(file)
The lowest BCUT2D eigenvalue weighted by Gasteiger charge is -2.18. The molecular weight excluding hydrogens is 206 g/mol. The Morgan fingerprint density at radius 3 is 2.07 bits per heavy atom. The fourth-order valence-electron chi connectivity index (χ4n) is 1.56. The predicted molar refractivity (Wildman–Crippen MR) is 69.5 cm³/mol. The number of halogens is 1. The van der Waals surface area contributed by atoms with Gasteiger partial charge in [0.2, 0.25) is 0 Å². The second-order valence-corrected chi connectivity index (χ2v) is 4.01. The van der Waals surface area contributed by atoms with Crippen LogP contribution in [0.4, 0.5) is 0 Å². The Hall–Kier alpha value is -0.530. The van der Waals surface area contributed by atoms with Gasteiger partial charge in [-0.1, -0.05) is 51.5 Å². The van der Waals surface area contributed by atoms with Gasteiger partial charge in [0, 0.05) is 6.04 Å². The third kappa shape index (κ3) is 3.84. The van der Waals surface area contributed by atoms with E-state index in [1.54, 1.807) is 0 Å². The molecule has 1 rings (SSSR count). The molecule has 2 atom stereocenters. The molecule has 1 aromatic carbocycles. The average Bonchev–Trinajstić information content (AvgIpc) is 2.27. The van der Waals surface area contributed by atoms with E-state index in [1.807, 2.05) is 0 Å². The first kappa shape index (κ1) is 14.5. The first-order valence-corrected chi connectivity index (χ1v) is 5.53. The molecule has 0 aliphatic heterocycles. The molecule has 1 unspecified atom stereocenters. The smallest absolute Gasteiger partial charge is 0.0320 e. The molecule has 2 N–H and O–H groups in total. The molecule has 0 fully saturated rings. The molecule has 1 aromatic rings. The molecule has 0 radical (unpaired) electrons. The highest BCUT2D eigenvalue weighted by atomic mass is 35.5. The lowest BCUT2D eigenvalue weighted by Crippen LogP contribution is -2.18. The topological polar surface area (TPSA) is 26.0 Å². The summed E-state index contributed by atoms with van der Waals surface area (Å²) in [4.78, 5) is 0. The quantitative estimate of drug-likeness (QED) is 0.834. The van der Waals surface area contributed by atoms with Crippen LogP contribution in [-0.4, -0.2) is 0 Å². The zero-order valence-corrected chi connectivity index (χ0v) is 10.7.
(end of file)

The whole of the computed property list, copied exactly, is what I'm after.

The lowest BCUT2D eigenvalue weighted by Gasteiger charge is -2.18. The molecular weight excluding hydrogens is 206 g/mol. The Morgan fingerprint density at radius 3 is 2.07 bits per heavy atom. The fourth-order valence-electron chi connectivity index (χ4n) is 1.56. The predicted molar refractivity (Wildman–Crippen MR) is 69.5 cm³/mol. The number of halogens is 1. The van der Waals surface area contributed by atoms with Gasteiger partial charge in [0.2, 0.25) is 0 Å². The second-order valence-corrected chi connectivity index (χ2v) is 4.01. The van der Waals surface area contributed by atoms with Crippen LogP contribution in [0.4, 0.5) is 0 Å². The Hall–Kier alpha value is -0.530. The van der Waals surface area contributed by atoms with Gasteiger partial charge in [-0.1, -0.05) is 51.5 Å². The van der Waals surface area contributed by atoms with Gasteiger partial charge in [0, 0.05) is 6.04 Å². The third kappa shape index (κ3) is 3.84. The van der Waals surface area contributed by atoms with E-state index in [1.54, 1.807) is 0 Å². The molecule has 1 rings (SSSR count). The molecule has 2 atom stereocenters. The molecule has 1 aromatic carbocycles. The average Bonchev–Trinajstić information content (AvgIpc) is 2.27. The van der Waals surface area contributed by atoms with E-state index in [1.807, 2.05) is 0 Å². The first kappa shape index (κ1) is 14.5. The first-order valence-corrected chi connectivity index (χ1v) is 5.53. The molecule has 0 aliphatic heterocycles. The molecule has 1 unspecified atom stereocenters. The smallest absolute Gasteiger partial charge is 0.0320 e. The molecule has 2 N–H and O–H groups in total. The molecule has 0 fully saturated rings. The molecule has 1 aromatic rings. The molecule has 0 radical (unpaired) electrons. The highest BCUT2D eigenvalue weighted by atomic mass is 35.5. The lowest BCUT2D eigenvalue weighted by Crippen LogP contribution is -2.18. The topological polar surface area (TPSA) is 26.0 Å². The summed E-state index contributed by atoms with van der Waals surface area (Å²) in [4.78, 5) is 0. The quantitative estimate of drug-likeness (QED) is 0.834. The van der Waals surface area contributed by atoms with Crippen LogP contribution in [-0.4, -0.2) is 0 Å². The zero-order valence-corrected chi connectivity index (χ0v) is 10.7.